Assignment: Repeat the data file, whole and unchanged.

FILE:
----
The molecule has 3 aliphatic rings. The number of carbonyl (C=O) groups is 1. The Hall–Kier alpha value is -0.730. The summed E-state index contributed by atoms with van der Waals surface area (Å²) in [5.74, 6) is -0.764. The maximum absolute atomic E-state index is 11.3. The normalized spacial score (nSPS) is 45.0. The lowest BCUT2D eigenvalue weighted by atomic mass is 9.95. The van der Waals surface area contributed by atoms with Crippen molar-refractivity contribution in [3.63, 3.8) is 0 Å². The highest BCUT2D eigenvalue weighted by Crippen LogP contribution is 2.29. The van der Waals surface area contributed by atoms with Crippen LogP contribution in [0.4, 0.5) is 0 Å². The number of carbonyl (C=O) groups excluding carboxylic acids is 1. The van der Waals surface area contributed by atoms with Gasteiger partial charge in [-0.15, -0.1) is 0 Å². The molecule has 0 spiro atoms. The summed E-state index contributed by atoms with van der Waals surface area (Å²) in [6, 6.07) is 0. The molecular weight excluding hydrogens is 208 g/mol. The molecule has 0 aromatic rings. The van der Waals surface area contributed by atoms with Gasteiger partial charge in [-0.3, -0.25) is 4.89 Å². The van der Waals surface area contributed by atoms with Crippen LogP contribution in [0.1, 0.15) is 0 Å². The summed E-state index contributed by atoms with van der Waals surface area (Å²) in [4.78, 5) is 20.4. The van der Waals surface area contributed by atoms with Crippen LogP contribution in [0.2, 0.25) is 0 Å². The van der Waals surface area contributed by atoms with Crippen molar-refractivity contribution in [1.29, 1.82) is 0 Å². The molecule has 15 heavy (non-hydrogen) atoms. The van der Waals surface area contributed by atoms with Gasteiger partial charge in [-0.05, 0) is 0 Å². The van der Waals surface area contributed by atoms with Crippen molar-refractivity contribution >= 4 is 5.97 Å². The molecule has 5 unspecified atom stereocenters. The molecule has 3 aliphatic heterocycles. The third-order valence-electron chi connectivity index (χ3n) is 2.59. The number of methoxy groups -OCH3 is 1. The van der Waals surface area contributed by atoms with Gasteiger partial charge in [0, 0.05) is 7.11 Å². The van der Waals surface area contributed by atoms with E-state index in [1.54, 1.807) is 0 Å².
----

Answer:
The molecule has 3 aliphatic rings. The number of carbonyl (C=O) groups is 1. The Hall–Kier alpha value is -0.730. The summed E-state index contributed by atoms with van der Waals surface area (Å²) in [5.74, 6) is -0.764. The maximum absolute atomic E-state index is 11.3. The normalized spacial score (nSPS) is 45.0. The lowest BCUT2D eigenvalue weighted by atomic mass is 9.95. The van der Waals surface area contributed by atoms with Crippen molar-refractivity contribution in [3.63, 3.8) is 0 Å². The highest BCUT2D eigenvalue weighted by Crippen LogP contribution is 2.29. The van der Waals surface area contributed by atoms with Crippen LogP contribution in [0.4, 0.5) is 0 Å². The number of carbonyl (C=O) groups excluding carboxylic acids is 1. The van der Waals surface area contributed by atoms with Gasteiger partial charge in [-0.15, -0.1) is 0 Å². The molecule has 0 spiro atoms. The summed E-state index contributed by atoms with van der Waals surface area (Å²) in [6, 6.07) is 0. The molecular weight excluding hydrogens is 208 g/mol. The molecule has 0 aromatic rings. The van der Waals surface area contributed by atoms with Gasteiger partial charge in [-0.3, -0.25) is 4.89 Å². The van der Waals surface area contributed by atoms with Crippen LogP contribution in [0.1, 0.15) is 0 Å². The summed E-state index contributed by atoms with van der Waals surface area (Å²) in [4.78, 5) is 20.4. The van der Waals surface area contributed by atoms with Crippen LogP contribution in [0.2, 0.25) is 0 Å². The van der Waals surface area contributed by atoms with Crippen molar-refractivity contribution in [1.29, 1.82) is 0 Å². The molecule has 15 heavy (non-hydrogen) atoms. The van der Waals surface area contributed by atoms with Gasteiger partial charge in [-0.05, 0) is 0 Å². The van der Waals surface area contributed by atoms with Crippen molar-refractivity contribution >= 4 is 5.97 Å². The molecule has 5 unspecified atom stereocenters. The molecule has 3 aliphatic heterocycles. The third-order valence-electron chi connectivity index (χ3n) is 2.59. The number of methoxy groups -OCH3 is 1. The van der Waals surface area contributed by atoms with Gasteiger partial charge in [0, 0.05) is 7.11 Å². The van der Waals surface area contributed by atoms with E-state index in [1.54, 1.807) is 0 Å².